Main function of the central bank is to put the country’s monetary infrastructure right, upon which infrastructure the whole physical economy depends. The monetary infrastructure is a very hypothetical system as modern money is not real and in the present system this money is not created only by the central bank but a lot of money known as credit money is created by the country’s banking system too. This is the system that the central bank is supposed to manage in order to put the best possible monetary infrastructure for the country. You may say that the main function of central bank is to execute the monetary policy but when we say so, we (at least the Governor) must be mindful that the central is actually managing a larger nonphysical system in order to achieve the best possible economic outcome for the country.

Can this job be done without having the necessary tools – policy and administrative kind – that could interfere in managing the nation’s current account, Balance of Payment, foreign reserves and having ability to advise on the fiscal policy to the government? No, it cannot. Then, can the central bank manage at least the nation’s current account, balance of payment and foreign reserves rightfully when the government removes the Public Debt Department, Exchange Control and control over secondary markets outside the purview of the central bank? No, it cannot. If the Governor of the Central bank does not oppose to this move, then it proves nothing other than his ignorance to this vital subject. By now, after a fairly long period of doing the job, it is Arjuna Mahendran who knows best as to whether he knows the subject or not. If he doubt about his competence it is best for the country that he inform the government that he is not available for the job after his current term ends at the end of this month. If he does, then it would open an opportunity for the President to appoint a new governor without much problem.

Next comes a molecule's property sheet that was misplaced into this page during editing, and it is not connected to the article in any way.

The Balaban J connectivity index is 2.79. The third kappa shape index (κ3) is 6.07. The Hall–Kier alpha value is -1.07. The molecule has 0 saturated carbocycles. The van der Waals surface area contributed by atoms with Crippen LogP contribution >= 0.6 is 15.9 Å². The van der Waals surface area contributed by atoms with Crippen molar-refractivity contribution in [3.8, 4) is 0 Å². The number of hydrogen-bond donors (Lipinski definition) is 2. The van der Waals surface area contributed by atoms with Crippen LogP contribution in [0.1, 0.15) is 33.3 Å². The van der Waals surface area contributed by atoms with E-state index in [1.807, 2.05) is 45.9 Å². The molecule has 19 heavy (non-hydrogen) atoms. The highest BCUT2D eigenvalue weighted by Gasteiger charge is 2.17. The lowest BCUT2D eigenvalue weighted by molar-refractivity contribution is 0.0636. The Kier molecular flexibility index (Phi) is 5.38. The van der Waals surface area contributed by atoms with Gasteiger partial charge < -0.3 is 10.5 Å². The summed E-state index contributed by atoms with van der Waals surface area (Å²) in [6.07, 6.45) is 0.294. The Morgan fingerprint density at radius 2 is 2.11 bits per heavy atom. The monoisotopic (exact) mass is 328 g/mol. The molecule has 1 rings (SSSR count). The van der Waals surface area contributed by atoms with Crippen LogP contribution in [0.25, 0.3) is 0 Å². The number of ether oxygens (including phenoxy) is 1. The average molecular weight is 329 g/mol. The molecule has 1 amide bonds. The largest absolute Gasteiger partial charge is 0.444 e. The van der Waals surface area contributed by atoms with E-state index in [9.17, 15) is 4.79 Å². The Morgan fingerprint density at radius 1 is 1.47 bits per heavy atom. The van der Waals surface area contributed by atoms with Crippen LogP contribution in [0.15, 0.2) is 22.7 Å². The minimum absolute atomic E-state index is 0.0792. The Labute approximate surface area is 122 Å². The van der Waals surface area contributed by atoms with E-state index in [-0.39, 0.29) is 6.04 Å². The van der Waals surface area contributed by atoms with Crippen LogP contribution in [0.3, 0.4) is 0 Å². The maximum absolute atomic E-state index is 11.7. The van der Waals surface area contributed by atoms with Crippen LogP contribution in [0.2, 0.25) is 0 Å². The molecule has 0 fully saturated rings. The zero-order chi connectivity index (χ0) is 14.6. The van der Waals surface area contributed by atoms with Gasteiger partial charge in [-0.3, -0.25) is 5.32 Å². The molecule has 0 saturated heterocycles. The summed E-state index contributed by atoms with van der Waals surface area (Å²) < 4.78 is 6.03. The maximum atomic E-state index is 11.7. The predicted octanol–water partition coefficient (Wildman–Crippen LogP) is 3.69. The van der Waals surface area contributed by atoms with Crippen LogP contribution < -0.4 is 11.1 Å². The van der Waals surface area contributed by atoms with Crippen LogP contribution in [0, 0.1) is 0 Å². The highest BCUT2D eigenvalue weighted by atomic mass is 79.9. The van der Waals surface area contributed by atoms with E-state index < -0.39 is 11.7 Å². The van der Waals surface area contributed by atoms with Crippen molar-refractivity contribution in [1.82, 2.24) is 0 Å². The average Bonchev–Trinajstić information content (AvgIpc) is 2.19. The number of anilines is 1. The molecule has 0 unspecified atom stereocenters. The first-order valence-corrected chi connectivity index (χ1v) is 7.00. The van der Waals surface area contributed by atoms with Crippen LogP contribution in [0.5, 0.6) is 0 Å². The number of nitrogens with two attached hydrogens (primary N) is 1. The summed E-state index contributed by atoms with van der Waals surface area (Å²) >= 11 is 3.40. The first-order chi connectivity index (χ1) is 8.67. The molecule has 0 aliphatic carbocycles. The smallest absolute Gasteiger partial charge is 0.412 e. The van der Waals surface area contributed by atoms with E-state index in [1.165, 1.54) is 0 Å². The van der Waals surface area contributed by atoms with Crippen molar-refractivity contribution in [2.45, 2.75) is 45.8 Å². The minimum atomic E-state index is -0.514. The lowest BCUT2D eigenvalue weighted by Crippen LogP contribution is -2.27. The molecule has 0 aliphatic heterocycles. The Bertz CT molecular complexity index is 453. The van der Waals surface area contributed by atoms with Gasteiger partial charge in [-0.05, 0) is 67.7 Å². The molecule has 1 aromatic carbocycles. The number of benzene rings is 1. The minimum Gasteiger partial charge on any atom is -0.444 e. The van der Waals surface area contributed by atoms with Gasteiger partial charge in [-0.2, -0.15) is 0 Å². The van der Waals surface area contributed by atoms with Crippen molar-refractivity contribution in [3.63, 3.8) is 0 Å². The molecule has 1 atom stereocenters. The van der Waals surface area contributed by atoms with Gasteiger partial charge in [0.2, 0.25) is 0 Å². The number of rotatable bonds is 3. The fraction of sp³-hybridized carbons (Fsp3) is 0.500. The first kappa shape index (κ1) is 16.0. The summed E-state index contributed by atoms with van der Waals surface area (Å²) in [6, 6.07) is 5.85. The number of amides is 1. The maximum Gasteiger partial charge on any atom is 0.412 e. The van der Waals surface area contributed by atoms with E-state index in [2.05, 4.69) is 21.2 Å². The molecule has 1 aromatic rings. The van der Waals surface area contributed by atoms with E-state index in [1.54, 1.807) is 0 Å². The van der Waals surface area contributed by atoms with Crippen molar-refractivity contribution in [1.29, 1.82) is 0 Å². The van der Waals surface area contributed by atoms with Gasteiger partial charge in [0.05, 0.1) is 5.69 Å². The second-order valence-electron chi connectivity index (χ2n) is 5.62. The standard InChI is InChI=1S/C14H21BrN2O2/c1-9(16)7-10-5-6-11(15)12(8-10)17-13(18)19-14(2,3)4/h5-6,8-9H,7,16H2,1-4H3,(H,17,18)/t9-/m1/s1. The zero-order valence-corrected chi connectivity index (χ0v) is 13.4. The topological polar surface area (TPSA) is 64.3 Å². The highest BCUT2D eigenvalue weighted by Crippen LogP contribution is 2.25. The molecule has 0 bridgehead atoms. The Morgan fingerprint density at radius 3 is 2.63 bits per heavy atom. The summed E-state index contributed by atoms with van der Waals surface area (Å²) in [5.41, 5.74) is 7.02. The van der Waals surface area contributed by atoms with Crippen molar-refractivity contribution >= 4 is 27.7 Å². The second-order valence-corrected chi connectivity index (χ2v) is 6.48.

In that event, I may suggest the President to relist the Central Bank under the Ministry of Finance and to appoint a Governor who can win greater independence for the central bank by proving his professional wisdom in managing the nonphysical system of monetary infrastructure. Do not believe on guys who would talk about mere executing monetary policy, interest rates, reserve ratio, managing foreign reserves, listing rupee bonds in international markets etc. Trust on a guy who is capable of managing a dynamic hypothetical system flexibly and accurately.